Dear Sir.- I enclose you a recipe for the preservation of grapes, as given by my friend Dr. Blatchford.

I ate some of his grapes a few weeks since as fresh and as luscious as if they bad not been more than a few hours from the vine. Very respectfully yours, J. H. Willaro. Female Seminary, Troy, March 17, 1852.

You was pleased to make mention of some fresh Isabella grapes 1 sent you the first of this month. To-day we have eaten the last of fourteen boxes, each containing between one and two pecks of fruit, which I put down in October last. They retained their plumpness (except here and there a bunch which appeared a little withered) and their delicious flavor, very nearly, if not quite equal to what they possessed in the time of gathering. In most of them the stems had not lost their verdure. The luxury of having Isabella grapes not only all winter in great abundance, but so late as the middle of March, is worth enjoying to all lovers of that delicious fruit. The experiment having been so successful, and the method of preserving them so simple, many of my friends have asked me to describe the process for their benefit. I have done so, and now send it to you for publication if you feel so disposed, that the benefit, if any, may not be confined to a limited circle.

In July and August I procured a quantity of ash saw dust from Messrs. Eaton, Gilbert 8c Co.'s coach and rail car manufactory. Ash, because it imparts no taste to the grapes and because it is usually obtained dry. I then sifted it to get rid of the fine powder which heretofore I found difficult to remove from the grnpes when taken out for use. After thus preparing it, I kept it under cover until I wanted to use it, when it was sufficiently dry. When the grapes were fully ripe in October, I picked them and immediately packed them away in boxes, (old soap and candle boxes, without covers,) putting in first a layer of saw dust about half an inch thick, then a layer of grapes in bunches, the bunches as close together as they could be placed without bruising them; then a layer of saw dust just thick enough to cover them, and so alternately a layer of grapes and saw dust until the box was full, the boxes containing four and five layers. After packing them I piled the boxes one on top of the other, the bottom of one box forming the only cover of the one underneath. I kept them in one end of my wood-shed (enclosed) until it became freezing weather, when I removed them to the cellar in the same order. None of them have been mouldy, none of them musty.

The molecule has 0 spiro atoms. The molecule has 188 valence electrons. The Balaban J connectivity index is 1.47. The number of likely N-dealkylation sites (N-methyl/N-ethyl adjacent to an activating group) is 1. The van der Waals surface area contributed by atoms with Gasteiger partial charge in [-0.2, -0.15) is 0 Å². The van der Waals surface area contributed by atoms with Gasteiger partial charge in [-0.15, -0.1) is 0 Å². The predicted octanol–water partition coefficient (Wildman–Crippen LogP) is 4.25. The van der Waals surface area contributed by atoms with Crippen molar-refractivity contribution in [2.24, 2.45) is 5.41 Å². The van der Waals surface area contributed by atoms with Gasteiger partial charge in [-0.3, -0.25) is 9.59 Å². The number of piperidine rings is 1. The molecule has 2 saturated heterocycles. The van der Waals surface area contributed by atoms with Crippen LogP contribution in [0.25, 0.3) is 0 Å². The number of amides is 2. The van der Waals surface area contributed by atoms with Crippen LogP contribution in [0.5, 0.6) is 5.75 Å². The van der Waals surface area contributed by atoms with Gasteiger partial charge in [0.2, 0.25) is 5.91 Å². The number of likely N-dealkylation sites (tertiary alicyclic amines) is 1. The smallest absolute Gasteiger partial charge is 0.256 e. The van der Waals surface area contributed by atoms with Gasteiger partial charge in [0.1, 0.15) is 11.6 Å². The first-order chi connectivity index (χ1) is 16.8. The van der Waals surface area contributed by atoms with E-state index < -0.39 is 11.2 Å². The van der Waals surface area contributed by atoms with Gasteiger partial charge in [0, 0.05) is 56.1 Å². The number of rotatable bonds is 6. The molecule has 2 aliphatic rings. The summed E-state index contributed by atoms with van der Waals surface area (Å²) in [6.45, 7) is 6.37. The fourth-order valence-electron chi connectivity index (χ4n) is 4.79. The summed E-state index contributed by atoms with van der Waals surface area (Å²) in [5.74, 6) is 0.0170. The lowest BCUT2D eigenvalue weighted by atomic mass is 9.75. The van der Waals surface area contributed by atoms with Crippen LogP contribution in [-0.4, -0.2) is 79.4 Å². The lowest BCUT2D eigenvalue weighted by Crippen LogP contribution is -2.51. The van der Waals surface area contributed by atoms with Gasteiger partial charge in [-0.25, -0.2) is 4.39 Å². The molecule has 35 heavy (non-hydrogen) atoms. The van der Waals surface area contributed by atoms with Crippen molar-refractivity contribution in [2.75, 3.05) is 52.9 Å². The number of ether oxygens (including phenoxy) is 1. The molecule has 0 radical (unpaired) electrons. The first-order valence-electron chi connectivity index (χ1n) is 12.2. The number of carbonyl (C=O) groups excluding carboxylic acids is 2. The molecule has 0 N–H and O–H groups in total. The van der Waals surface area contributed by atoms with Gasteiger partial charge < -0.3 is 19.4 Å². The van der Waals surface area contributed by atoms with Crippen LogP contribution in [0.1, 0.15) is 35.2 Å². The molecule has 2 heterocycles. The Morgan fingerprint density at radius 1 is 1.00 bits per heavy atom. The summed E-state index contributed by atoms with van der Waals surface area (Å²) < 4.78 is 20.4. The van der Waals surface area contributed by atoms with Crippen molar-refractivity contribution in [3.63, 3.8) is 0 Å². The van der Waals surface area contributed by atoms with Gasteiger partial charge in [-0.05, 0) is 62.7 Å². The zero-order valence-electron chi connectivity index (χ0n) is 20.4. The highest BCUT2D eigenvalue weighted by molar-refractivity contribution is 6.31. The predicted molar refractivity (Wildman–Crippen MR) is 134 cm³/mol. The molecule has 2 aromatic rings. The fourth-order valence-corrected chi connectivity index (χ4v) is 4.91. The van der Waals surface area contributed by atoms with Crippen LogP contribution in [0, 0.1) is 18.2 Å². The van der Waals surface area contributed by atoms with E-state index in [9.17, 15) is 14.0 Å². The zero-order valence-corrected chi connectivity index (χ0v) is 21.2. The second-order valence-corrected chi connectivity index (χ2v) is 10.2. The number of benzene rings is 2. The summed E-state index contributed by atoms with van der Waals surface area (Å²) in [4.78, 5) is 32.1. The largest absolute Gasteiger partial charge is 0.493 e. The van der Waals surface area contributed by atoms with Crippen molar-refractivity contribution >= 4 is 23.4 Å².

In removing them from the boxes for use, all that we found necessary by way of cleaning them, was to use a small dust-brush, which very soon removed every particle of saw dust and left them at once fit for use. Yours sincerely, Thos. W. Blatchford. Troy, March 15, 1852.